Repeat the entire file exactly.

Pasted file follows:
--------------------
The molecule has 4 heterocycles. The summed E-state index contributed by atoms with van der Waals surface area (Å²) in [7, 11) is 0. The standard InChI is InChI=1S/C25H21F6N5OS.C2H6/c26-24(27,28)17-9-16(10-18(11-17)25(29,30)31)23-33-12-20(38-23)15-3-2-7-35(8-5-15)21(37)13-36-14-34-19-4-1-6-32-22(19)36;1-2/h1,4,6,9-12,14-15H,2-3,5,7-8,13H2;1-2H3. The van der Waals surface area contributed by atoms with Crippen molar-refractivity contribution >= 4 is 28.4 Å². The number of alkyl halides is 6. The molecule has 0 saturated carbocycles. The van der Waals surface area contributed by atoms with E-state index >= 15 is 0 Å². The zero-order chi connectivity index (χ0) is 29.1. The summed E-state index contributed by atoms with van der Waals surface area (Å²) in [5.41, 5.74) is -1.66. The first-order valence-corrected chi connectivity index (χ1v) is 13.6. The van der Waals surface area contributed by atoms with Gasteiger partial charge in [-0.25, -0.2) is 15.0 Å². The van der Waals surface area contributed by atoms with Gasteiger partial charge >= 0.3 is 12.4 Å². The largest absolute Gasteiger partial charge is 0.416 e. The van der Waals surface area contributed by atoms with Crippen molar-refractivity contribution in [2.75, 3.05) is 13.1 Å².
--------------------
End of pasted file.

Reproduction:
The molecule has 4 heterocycles. The summed E-state index contributed by atoms with van der Waals surface area (Å²) in [7, 11) is 0. The standard InChI is InChI=1S/C25H21F6N5OS.C2H6/c26-24(27,28)17-9-16(10-18(11-17)25(29,30)31)23-33-12-20(38-23)15-3-2-7-35(8-5-15)21(37)13-36-14-34-19-4-1-6-32-22(19)36;1-2/h1,4,6,9-12,14-15H,2-3,5,7-8,13H2;1-2H3. The van der Waals surface area contributed by atoms with Crippen molar-refractivity contribution >= 4 is 28.4 Å². The number of alkyl halides is 6. The molecule has 0 saturated carbocycles. The van der Waals surface area contributed by atoms with E-state index >= 15 is 0 Å². The zero-order chi connectivity index (χ0) is 29.1. The summed E-state index contributed by atoms with van der Waals surface area (Å²) in [5.41, 5.74) is -1.66. The first-order valence-corrected chi connectivity index (χ1v) is 13.6. The van der Waals surface area contributed by atoms with Gasteiger partial charge in [-0.25, -0.2) is 15.0 Å². The van der Waals surface area contributed by atoms with Gasteiger partial charge >= 0.3 is 12.4 Å². The largest absolute Gasteiger partial charge is 0.416 e. The van der Waals surface area contributed by atoms with Crippen molar-refractivity contribution in [2.75, 3.05) is 13.1 Å².